New Mexico Art Tells its History

Spanish Village

Spanish Village, 1934    
William Lumpkins (American, 1909 - 2000)
watercolor and pencil on board with plaster    48 x 72 1/2 x 1 in. (121.9 x 184.2 x 2.5 cm)    
On long term loan from the Fine Arts Program, Public Buildings Service,
U.S. General Services Administration    

William Lumpkins was born on the Rabbit Ears Ranch in Clayton, New Mexico. His early education came from a tutor who instilled a lasting interest in Zen Buddhism in the young artist. When his education moved him to Roswell in 1924, he met Peter Hurd, and the two young artists spent much time sketching together with Hurd coaching Lumpkins in his early efforts. Lumpkins' abstract work began in early 1930, inspired by a group of watercolors by John Marin. When Lumpkins moved to Santa Fe in 1935, he met Raymond Jonson and became involved with the Transcendentalist Painting Group, committed to the philosophy that one achieved artistic fulfillment by going beyond sense experience into spiritual realms. Lumpkins, a key figure in the Santa Fe art community as both artist and architect, was also a pioneer of passive solar architecture and founded the Santa Fe Art Institute in 1985.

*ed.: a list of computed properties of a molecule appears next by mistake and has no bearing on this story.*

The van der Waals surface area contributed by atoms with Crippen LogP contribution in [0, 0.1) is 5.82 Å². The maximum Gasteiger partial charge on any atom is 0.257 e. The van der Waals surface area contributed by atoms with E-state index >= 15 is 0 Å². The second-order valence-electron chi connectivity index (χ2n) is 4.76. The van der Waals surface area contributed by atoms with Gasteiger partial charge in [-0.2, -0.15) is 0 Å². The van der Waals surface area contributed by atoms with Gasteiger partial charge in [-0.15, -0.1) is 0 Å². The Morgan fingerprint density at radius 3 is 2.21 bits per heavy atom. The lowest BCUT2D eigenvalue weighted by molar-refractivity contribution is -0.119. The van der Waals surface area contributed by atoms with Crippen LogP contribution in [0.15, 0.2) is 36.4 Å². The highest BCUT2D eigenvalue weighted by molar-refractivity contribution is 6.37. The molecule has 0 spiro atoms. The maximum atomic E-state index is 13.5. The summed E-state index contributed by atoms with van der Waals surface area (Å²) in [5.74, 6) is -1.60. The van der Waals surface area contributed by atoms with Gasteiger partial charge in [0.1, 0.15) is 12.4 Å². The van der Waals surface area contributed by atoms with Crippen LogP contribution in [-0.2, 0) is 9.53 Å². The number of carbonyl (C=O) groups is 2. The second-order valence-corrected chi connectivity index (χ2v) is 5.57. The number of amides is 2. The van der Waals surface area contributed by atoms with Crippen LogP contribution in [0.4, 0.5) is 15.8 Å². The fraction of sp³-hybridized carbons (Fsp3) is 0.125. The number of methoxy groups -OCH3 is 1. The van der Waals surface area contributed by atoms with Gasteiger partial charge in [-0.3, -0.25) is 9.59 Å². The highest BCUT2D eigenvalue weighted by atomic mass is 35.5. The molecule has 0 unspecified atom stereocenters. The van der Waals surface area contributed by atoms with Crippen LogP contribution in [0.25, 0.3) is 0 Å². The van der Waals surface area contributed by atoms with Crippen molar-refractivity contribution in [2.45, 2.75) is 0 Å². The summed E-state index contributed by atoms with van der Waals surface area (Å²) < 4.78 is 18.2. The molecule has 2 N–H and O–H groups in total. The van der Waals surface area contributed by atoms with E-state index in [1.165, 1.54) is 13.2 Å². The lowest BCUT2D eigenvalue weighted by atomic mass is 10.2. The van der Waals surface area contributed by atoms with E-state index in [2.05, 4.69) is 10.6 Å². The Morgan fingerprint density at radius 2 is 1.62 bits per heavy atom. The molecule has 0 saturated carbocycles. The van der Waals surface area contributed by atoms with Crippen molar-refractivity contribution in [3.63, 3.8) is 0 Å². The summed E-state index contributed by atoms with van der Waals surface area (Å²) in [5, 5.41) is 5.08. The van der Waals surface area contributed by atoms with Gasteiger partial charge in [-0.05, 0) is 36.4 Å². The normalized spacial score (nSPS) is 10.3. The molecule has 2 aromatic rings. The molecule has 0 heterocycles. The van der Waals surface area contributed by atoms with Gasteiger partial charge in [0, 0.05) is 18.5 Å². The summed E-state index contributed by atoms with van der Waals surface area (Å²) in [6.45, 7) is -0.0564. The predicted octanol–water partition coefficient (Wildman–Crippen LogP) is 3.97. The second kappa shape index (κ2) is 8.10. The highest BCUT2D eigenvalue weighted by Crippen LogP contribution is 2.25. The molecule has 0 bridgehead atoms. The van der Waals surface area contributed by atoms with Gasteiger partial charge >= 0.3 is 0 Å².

Lumpkins was a true “Renaissance man”, meaning he could do many different things well. He was a well-known modernist painter, a talented architect, furniture maker and teacher, an author, and a champion of passive solar adobe design well before anyone else. Lumpkins was born and raised on a ranch in eastern New Mexico and, after studying architecture briefly in California, a long term New Mexico resident.


For the full image, click on the Indian Village (left) or Anglo Village (center)  


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